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CONCLUSION

As we have seen, competing risks analysis is easily accomplished with conventional software by doing a separate analysis for each event type, treating other events as censoring. The biggest drawback of competing risks analysis is the requirement that times for different event types be independent or at least that each event be noninformative for the others. This requirement is exactly equivalent to the requirement for random censoring discussed in Chapter 2. In either case, violations can lead to biased coefficient estimates.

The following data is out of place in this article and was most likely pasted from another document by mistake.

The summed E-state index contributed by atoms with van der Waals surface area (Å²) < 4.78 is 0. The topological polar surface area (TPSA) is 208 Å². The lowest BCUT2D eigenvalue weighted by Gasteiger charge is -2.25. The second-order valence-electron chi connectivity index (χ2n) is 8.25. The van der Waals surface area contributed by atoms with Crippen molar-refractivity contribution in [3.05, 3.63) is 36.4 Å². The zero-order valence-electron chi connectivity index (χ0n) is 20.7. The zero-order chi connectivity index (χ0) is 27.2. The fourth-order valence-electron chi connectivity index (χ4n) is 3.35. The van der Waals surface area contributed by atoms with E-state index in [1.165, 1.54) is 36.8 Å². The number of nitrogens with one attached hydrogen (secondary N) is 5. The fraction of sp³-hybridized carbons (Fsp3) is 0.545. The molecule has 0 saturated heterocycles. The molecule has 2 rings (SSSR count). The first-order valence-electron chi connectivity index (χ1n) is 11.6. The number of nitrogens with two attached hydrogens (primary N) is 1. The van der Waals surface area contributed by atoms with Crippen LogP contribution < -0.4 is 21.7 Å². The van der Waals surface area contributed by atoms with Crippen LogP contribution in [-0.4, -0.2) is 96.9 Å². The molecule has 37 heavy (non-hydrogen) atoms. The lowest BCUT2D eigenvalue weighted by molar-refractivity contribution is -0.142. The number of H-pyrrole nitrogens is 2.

The seriousness of this problem depends greatly on the particular application. For the LEADERS data set, I argued that death due to natural causes is likely to be noninformative for the risk of either a constitutional or a nonconstitutional exit. For the latter two types, however, the presumption of noninformativeness may be unreasonable. In thinking about this issue, it is helpful to ask the question, "Are there unmeasured variables that may affect more than one event type?" If the answer is yes, then there should be a presumption of dependence.


  

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